Zaid had yelled, “Wraith.”

And that’s, of course, how I knew it was a wraith.
Maddox yelled, “Run,” from which I gleaned it was dangerous.

For the past five minutes, Maddox and I have been keeping the damn thing occupied while Zaid went back into the mausoleum to search for the relic.

“You want it to come closer to me?” I yell, flicking my whip in its direction. When it had dropped closer, I managed to rip a piece of the fabric from the bottom of its robe. Emitting an ear-piercing shriek of fury, it shot back up a little higher.

“Yes, be bait,” Maddox urges.

I can’t help but grin at that. While Carrick was overly cautious and protective, barely letting me out of his sight because of all the scary dangers in the world, Maddox hasn’t held me back once in the past two weeks. But that’s the difference between the two demi-god brothers. Carrick is cautious and wise, while Maddox is impetuous and shortsighted.

Regardless, I’m just glad to be doing something because sitting around waiting for Carrick to decide to show back up is driving me batshit crazy.

I’m told he’ll come back. Maddox, having the ability to contact the gods, found out Rune is using Carrick for a project but that he is alive and unhurt. He’s just currently indisposed.

It pisses me off, quite frankly.

He’s a demi-god for Pete’s sake. He could have come back by now. I’m sure of it, and when he does, he’ll get a piece of my mind for all the worry he’s put me through.
Except right now, I’ve got a bigger worry.

“Put your whip away,” Maddox calls. “That will draw it in closer.”

I take the briefest of moments to shoot him an incredulous look. He just grins back at me.

I trust Maddox. He wants the damn thing closer to the ground, so he can attack it. Otherwise, we’ll continue this horror show dance whereby the wraith screams death at us and dive bombs, only to shoot back up into the air, hovering and waiting for another chance to attack.

Quickly, I coil my whip and settle it over me crossbody style. I’m not about to toss it away, but maybe this will appear less threatening to the creature.

It rides the air above me, slowly bobbing up and down. I can’t see its face, but I can tell it’s considering something by the way it lazily hovers without making a sound.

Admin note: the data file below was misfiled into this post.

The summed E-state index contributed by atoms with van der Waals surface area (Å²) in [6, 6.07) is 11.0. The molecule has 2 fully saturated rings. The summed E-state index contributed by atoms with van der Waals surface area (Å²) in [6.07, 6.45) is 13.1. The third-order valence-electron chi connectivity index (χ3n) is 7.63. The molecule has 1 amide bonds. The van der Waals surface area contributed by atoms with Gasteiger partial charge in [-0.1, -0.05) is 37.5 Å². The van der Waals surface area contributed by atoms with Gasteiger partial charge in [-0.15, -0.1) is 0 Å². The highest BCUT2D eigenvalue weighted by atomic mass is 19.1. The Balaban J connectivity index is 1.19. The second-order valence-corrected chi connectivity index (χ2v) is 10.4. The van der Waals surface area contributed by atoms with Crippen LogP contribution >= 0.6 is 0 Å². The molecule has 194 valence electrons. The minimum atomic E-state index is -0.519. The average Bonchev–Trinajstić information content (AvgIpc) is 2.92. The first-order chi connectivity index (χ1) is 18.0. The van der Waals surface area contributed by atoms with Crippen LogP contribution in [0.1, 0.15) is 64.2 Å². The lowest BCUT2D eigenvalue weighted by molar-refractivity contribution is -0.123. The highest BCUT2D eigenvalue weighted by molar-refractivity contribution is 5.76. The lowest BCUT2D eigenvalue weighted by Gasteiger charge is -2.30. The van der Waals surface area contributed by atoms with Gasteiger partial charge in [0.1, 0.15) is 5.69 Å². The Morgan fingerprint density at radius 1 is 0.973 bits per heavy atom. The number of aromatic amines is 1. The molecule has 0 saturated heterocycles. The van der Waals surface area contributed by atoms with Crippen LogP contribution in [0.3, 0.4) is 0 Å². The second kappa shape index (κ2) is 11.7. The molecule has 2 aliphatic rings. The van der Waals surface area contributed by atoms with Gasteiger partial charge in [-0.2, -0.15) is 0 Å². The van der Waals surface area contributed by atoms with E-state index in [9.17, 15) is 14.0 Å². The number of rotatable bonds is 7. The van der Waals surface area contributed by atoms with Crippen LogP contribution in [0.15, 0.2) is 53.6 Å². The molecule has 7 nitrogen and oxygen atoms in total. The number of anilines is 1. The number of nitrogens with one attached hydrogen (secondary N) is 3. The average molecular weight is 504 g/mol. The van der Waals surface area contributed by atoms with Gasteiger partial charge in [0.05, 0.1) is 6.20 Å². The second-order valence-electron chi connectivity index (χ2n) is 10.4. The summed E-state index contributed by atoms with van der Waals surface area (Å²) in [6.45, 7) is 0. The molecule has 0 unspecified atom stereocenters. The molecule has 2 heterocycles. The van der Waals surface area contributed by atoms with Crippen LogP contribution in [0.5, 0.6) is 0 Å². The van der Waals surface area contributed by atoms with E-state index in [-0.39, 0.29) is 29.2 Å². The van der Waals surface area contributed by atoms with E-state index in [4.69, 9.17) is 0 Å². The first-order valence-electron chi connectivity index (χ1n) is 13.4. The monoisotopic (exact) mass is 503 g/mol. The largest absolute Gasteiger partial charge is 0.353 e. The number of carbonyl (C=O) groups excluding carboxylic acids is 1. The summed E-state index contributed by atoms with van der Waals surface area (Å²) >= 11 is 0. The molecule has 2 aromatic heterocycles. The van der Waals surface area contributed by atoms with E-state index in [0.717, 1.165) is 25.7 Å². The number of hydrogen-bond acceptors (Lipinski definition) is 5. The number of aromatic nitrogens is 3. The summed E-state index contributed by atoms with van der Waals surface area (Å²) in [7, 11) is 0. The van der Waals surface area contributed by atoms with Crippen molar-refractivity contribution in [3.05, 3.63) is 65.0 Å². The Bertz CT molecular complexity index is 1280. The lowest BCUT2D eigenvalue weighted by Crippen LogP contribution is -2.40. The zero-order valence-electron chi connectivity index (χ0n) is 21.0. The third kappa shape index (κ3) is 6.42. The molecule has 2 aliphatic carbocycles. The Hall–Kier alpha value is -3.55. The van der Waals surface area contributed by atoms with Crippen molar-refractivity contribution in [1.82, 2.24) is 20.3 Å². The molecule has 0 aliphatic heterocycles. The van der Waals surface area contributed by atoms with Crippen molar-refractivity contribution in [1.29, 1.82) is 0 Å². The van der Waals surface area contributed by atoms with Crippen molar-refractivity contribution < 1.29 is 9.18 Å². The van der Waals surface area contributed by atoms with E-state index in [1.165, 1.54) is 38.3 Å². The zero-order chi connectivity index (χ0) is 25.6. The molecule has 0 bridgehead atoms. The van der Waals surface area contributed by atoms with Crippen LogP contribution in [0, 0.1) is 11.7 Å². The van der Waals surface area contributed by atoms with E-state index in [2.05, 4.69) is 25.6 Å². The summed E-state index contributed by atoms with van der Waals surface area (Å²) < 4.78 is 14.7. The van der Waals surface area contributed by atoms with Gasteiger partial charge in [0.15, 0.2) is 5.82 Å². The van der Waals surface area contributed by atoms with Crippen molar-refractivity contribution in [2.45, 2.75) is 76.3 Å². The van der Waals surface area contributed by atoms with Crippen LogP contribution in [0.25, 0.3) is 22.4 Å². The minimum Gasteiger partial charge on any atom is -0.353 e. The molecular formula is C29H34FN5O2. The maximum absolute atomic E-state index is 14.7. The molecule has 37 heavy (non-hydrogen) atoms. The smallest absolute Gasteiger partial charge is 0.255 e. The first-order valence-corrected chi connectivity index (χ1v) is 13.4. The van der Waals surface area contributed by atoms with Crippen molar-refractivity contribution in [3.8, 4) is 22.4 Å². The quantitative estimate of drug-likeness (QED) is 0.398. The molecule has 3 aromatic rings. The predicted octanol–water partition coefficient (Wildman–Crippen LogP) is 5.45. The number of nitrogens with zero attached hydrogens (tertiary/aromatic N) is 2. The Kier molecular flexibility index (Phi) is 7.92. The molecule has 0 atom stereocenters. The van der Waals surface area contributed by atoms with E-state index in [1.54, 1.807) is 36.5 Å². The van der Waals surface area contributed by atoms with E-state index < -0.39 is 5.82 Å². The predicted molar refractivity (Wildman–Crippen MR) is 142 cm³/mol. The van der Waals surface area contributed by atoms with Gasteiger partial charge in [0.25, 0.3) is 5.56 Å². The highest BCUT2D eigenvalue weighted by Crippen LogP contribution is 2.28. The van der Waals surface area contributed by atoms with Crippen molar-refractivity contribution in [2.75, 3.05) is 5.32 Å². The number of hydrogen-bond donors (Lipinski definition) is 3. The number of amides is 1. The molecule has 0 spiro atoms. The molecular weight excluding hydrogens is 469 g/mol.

“Come to mama,” I murmur as I stare up at it with defiance.

I expect it to fly at me at the same speed by which it has been doing all of its attacks. Quickly, but with enough time to react.

I’m not prepared for the way it shoots at me like a bullet, traveling so fast I don’t think Maddox can reach me in time even though demi-gods are pretty damn fast themselves. I’ve seen Carrick move at a speed that renders him nothing more than a blur.

I have less than two seconds to react, which isn’t enough time to get my whip off and uncoil it for an attack. Instead, I crouch low, put my hands up as if to ward the thing off, and call on my inner light power to protect me.

As expected, a filmy half-dome of a shield covers me and the wraith hits it so hard, the ground shakes. But then Maddox is there, a huge medieval looking sledgehammer in his hand. He swings it in a wide arc, aiming where the wraith’s head would be under the dark hood. With a sickening thwack, the wraith falls to the ground in a pile of dusty rags. That hit alone would not kill the creature though. Maddox wastes no time dropping the sledgehammer and conjuring a spear from thin air—such is the magic of demi-gods—and thrusts it down hard through what would likely be the abdomen of the wraith. This also would not kill it but instead pins the monster to the ground, which is a good thing because it starts to thrash.